It had probably been gritted, but not for several hours, and it hadn’t been ploughed. First Manchester’s mobile website still – again, nine hours after snow had begun to fall – showed only a bland message about possible snow-related delays, so I waited. Half an hour after my bus was due to arrive, I caught another service into the next village (easier place to pick up a taxi, and the bus shelter there has a seat). I asked the driver whether the service I was waiting for was running or not, and he didn’t know; he couldn’t be bothered to use his radio to try and find out. It wasn’t that cold, and the road was clearly open, so I waited… for three quarters of an hour, at which point a bus came along that would deposit me within a mile or so of home. Rather than ring a taxi, I caught it and walked. This bus ran more or less exactly on time; there was no sign at all of the service I’d been waiting for. The driver of the bus I caught thought it probably wasn’t running, but didn’t know for sure (and, again, couldn’t be bothered to get on the radio and find out); First finally got around to updating their website with a list of services that weren’t running at some point after 11pm, and the service I waited for for over an hour and a half is not listed there.

The walk home – mostly uphill through uncleared streets – was lovely.

And all of this for three or four inches of snow! It’s pathetic. More than that, it shows the management of a mostly privatised transport system on which the bottom line is corporate profit holding their paying customers in absolute, unyielding contempt. This was a minor snowfall, forecast days in advance – but the snow was forecast to fall at the weekend, which means that deploying additional personnel to clear platforms and bus stops of snow, put grit down, and keep passenger information systems properly updated with details of service disruptions would have meant paying overtime, which would eat into profits (never mind that we’ve had above-inflation fare increases on both the buses and the trains within the last month, in both cases without even the hint of a promise of any improvement in services in return). The snow falling at the weekend probably accounts for the state of the main roads as well – to be fair to the council here, on weekdays, with this amount of snow, they usually do a better job than they did today. Presumably they too wanted to avoid paying out too much overtime.

Beyond that, the prevailing mentality here does seem to be that clearing snow is somebody else’s problem. Toronto has a fairly strict bylaw outlining when and how snow must be removed from sidewalks, pathways etc following a snowfall, and this level of snow clearance is the responsibility of the owner or occupant of each building. We don’t have any such law here, so nobody bothers – including city centre businesses (and, really, it’s not as if putting salt down on the pavement in front of, say, Debenhams would have eaten up more than about 20 minutes of someone’s time – I repeat, we did not have a major snowfall today, and there was far less snow in the city centre than there is here). The snow on the pavements either piles up to the point where it gets into your shoes, or it compacts into ice, because nobody takes responsibility for clearing the pavement in front of their own property. Indeed, there’s an obnoxious perception that clearing snow and gritting in front of your home or business can get you sued if someone slips and falls on the section you cleared. And no, don’t worry, I’m not going to list every single revolting thing this says about British society.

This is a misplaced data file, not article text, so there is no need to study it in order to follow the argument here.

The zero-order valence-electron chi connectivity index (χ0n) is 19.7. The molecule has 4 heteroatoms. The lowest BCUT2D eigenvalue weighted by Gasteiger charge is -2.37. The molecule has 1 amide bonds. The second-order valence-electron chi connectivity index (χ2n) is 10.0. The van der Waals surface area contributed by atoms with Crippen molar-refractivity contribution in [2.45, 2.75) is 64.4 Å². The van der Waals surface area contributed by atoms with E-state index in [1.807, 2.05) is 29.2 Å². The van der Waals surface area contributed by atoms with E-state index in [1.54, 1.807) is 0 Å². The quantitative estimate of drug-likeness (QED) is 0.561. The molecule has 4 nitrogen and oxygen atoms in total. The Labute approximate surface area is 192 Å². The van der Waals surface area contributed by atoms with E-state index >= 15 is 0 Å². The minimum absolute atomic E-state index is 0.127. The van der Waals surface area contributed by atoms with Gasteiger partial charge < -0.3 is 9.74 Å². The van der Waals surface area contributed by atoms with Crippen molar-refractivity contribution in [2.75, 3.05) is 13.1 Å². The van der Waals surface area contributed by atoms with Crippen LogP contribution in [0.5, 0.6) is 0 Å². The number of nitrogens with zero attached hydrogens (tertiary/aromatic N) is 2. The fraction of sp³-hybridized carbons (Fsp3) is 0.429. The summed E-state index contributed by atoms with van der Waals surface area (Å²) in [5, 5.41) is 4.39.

And then there’s the private cars. When snow falls here, it’s as if parking regulations suddenly no longer apply. People bring their cars down from side roads (which, admittedly, are often steep, quickly become impassable, and are never the first to be cleared) and park them on the main road – anywhere on the main road, including on double yellow lines, around blind bends, and in front of bus stops, reducing two-lane roads to a single car-width of carriageway. Since that’s too narrow for two buses to pass, the result is severe disruption – like I experienced this evening – for anyone trying to get around by bus, even after a relatively minor snowfall. These cars, of course, are never ticketed or towed, despite being parked illegally. If we put in place a system of designated snow routes that became absolute no-parking zones after a snowfall in order to facilitate snow clearance and enable traffic to move freely in both directions, and enforced it, an awful lot of this disruption would be avoided.

Unfortunately, that would require planning, and common sense, and when snow falls in this country both of those things magically disappear. We had three or four inches of snow, and it was forecast days in advance. Some delays are understandable; letting chaos result from such a minor snowfall is not.

And the Northern Rail and Metrolink managing directors – I’m looking at YOU, Ian Bevan and Chris Coleman  – who failed to put protocols in place to ensure that station platforms would be gritted ahead of a snowfall should be fired. Even given the generally pathetic way we deal with snowfalls in the UK, that takes a special kind of incompetence.